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Re: To cutwater... Or not to cutwater... That is the question

Post by Roberta » Sat Jan 18, 2020 1:06 pm

Yup, the first 2 or 3 inches out from the leading edge of the stem will be very vertical from the bottom planking to the side planking. Fairing that prior to planking will give you a nice transition for the cut water.

Roberta
Roberta "Queen of the Boat Builders"
Built Zip "Oliver IV", Super Spartan "Jimmy 70", and Torpedo "The Glen L".

TomB
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Re: To cutwater... Or not to cutwater... That is the question

Post by TomB » Sat Jan 18, 2020 2:03 pm

Ted,

I wove the planking layers at the bow so there is a smooth transition for the first 4" at the bow (2 3/4" is the minimum width for one cutwater guy). If you have a chine line to the stem after the sub-layers you could fair it smooth and then cover with the veneer.

Two other vintage approaches to consider -

Some brought bottom paint above the waterline as the chine left the water. If you did that you could glass the bottom and rely on it to protect the edge near the water.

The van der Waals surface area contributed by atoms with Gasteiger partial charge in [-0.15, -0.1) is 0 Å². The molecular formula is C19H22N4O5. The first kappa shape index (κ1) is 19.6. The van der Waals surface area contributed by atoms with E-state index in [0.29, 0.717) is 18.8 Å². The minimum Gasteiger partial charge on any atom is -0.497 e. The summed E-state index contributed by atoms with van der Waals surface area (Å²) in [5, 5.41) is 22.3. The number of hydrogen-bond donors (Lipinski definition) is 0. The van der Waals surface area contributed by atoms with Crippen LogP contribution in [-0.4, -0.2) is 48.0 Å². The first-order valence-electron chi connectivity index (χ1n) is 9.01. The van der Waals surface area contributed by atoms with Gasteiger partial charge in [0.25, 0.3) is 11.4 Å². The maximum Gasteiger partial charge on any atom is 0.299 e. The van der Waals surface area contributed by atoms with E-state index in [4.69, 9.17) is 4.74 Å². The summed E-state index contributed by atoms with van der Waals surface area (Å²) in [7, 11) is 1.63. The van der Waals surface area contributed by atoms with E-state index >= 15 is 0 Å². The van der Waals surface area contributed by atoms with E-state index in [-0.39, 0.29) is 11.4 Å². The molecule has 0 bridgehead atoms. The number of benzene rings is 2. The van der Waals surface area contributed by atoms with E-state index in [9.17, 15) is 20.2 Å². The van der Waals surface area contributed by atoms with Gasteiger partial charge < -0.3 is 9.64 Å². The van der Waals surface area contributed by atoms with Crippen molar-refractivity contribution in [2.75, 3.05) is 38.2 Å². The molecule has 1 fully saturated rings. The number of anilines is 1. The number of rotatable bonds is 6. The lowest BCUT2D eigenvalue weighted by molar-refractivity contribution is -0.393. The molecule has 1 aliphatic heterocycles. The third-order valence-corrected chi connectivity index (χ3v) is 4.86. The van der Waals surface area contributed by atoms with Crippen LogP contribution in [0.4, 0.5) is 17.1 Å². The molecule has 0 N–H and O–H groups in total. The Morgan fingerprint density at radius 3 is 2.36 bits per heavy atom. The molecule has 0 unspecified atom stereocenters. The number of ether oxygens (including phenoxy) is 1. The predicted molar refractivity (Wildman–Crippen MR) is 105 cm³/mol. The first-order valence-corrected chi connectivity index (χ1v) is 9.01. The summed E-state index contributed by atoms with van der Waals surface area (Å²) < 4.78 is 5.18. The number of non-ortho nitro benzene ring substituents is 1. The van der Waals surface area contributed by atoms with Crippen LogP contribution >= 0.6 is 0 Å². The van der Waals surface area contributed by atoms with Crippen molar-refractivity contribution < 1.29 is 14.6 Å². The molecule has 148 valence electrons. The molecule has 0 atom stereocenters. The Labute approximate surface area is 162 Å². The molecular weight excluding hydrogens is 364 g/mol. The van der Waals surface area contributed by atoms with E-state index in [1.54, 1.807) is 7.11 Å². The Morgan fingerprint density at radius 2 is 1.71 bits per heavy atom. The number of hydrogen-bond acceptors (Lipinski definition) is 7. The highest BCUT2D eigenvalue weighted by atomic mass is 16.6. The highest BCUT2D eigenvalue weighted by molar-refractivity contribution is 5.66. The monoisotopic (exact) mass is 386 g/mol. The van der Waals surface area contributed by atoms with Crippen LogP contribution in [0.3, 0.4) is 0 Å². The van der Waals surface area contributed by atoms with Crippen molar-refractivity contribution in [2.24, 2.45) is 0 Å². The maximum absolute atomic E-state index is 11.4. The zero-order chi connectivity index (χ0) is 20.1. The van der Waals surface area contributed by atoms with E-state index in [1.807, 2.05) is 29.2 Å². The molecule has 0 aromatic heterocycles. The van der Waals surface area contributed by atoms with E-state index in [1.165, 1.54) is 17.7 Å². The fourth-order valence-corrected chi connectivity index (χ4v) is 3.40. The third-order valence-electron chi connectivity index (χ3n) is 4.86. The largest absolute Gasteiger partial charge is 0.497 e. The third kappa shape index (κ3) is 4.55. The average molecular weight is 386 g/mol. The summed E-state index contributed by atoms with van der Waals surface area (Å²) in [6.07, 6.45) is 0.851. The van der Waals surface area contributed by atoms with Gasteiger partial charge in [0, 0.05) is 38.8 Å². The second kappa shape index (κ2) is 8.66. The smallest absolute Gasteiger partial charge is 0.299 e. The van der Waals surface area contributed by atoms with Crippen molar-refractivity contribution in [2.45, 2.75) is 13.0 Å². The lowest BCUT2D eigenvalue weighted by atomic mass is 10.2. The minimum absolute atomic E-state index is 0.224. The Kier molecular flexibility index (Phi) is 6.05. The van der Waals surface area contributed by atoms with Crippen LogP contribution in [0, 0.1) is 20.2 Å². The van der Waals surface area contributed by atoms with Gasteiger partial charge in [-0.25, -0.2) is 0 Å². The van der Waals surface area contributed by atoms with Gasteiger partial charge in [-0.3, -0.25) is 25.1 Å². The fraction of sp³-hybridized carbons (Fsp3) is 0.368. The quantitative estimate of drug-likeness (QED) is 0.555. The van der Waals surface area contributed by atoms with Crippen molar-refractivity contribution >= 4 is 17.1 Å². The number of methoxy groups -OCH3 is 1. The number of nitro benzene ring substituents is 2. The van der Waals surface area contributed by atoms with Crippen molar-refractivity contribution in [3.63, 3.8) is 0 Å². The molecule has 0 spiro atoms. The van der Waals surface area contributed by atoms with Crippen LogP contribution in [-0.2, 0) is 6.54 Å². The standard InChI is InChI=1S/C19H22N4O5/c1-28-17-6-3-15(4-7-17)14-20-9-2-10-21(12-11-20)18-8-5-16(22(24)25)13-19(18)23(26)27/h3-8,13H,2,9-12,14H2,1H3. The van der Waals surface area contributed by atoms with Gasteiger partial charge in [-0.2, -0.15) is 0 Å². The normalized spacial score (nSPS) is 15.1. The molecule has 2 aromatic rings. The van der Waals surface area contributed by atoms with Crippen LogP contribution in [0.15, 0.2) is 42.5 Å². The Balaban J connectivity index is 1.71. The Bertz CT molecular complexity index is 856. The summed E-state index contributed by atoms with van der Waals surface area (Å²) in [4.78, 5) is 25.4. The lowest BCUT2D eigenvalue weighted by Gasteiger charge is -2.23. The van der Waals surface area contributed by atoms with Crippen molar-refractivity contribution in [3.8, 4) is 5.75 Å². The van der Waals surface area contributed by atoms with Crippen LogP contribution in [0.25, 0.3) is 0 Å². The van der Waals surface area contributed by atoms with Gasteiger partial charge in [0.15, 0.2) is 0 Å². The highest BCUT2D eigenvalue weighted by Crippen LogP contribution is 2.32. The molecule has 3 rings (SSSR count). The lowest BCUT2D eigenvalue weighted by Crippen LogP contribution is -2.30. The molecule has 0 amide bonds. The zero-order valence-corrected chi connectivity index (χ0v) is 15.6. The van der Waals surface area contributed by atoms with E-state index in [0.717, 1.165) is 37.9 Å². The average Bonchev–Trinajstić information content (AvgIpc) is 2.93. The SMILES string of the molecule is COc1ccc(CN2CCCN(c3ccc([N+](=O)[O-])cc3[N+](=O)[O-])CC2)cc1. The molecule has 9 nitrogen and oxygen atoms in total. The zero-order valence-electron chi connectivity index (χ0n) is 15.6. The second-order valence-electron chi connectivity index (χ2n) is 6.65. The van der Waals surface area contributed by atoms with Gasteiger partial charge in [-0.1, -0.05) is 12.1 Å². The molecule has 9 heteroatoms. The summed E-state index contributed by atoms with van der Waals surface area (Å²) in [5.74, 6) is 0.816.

For a while, ChrisCraft left a flat surface on the leading edge of the stem and then used a narrow bit of plated brass to cover it. Using a narrow rub rail would give the same look.

Two other cutwater thoughts before veneer planking.

The cutwater guys don't seem to like a concave curve on the leading edge of the stem between the sheer and the chine. I have about a 1/4" and one guy grumbled about it.
IMG_0464.jpg
IMG_0463.jpg
How will you hide the top edge of the cutwater? Again referring back to some of the ChrisCrafts, the sheer was left an 1/8" proud of the hull at the stem and then faired back to 0" proud in the first 18" so the cutwater stopped at the bottom of the sheer and they could do what they wanted with rub rails, etc. (invisible unless you're looking for it).